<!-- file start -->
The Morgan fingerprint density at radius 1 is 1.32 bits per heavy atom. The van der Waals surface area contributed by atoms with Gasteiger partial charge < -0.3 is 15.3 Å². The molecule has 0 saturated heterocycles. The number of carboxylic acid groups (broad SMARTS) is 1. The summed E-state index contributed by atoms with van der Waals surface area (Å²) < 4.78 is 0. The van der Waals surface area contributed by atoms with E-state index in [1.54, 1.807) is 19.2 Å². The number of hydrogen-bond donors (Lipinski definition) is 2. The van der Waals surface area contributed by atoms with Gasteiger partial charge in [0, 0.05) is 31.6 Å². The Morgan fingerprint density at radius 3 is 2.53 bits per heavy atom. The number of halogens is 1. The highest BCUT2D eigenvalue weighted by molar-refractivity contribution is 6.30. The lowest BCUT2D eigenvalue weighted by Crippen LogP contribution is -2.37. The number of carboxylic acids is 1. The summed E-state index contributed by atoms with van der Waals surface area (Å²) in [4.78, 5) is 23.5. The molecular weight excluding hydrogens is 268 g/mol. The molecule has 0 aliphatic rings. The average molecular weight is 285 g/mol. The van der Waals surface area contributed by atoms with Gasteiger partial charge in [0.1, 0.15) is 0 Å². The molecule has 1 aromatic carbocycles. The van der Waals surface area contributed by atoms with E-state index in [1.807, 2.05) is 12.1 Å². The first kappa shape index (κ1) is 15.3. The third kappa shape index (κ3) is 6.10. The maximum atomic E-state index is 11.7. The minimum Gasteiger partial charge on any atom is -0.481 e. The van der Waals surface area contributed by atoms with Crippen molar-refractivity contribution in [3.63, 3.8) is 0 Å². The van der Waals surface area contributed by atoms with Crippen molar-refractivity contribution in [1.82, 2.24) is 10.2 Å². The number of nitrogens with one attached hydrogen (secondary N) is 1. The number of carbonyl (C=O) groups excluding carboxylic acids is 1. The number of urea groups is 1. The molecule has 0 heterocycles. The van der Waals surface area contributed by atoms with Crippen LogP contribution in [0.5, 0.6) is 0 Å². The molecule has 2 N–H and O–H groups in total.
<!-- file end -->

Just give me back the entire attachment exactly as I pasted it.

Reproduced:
The Morgan fingerprint density at radius 1 is 1.32 bits per heavy atom. The van der Waals surface area contributed by atoms with Gasteiger partial charge < -0.3 is 15.3 Å². The molecule has 0 saturated heterocycles. The number of carboxylic acid groups (broad SMARTS) is 1. The summed E-state index contributed by atoms with van der Waals surface area (Å²) < 4.78 is 0. The van der Waals surface area contributed by atoms with E-state index in [1.54, 1.807) is 19.2 Å². The number of hydrogen-bond donors (Lipinski definition) is 2. The van der Waals surface area contributed by atoms with Gasteiger partial charge in [0, 0.05) is 31.6 Å². The Morgan fingerprint density at radius 3 is 2.53 bits per heavy atom. The number of halogens is 1. The highest BCUT2D eigenvalue weighted by molar-refractivity contribution is 6.30. The lowest BCUT2D eigenvalue weighted by Crippen LogP contribution is -2.37. The number of carboxylic acids is 1. The summed E-state index contributed by atoms with van der Waals surface area (Å²) in [4.78, 5) is 23.5. The molecular weight excluding hydrogens is 268 g/mol. The molecule has 0 aliphatic rings. The average molecular weight is 285 g/mol. The van der Waals surface area contributed by atoms with Gasteiger partial charge in [0.1, 0.15) is 0 Å². The molecule has 1 aromatic carbocycles. The van der Waals surface area contributed by atoms with E-state index in [1.807, 2.05) is 12.1 Å². The first kappa shape index (κ1) is 15.3. The third kappa shape index (κ3) is 6.10. The maximum atomic E-state index is 11.7. The minimum Gasteiger partial charge on any atom is -0.481 e. The van der Waals surface area contributed by atoms with Crippen molar-refractivity contribution in [3.63, 3.8) is 0 Å². The van der Waals surface area contributed by atoms with Crippen molar-refractivity contribution in [1.82, 2.24) is 10.2 Å². The number of nitrogens with one attached hydrogen (secondary N) is 1. The number of carbonyl (C=O) groups excluding carboxylic acids is 1. The number of urea groups is 1. The molecule has 0 heterocycles. The van der Waals surface area contributed by atoms with Crippen LogP contribution in [0.5, 0.6) is 0 Å². The molecule has 2 N–H and O–H groups in total.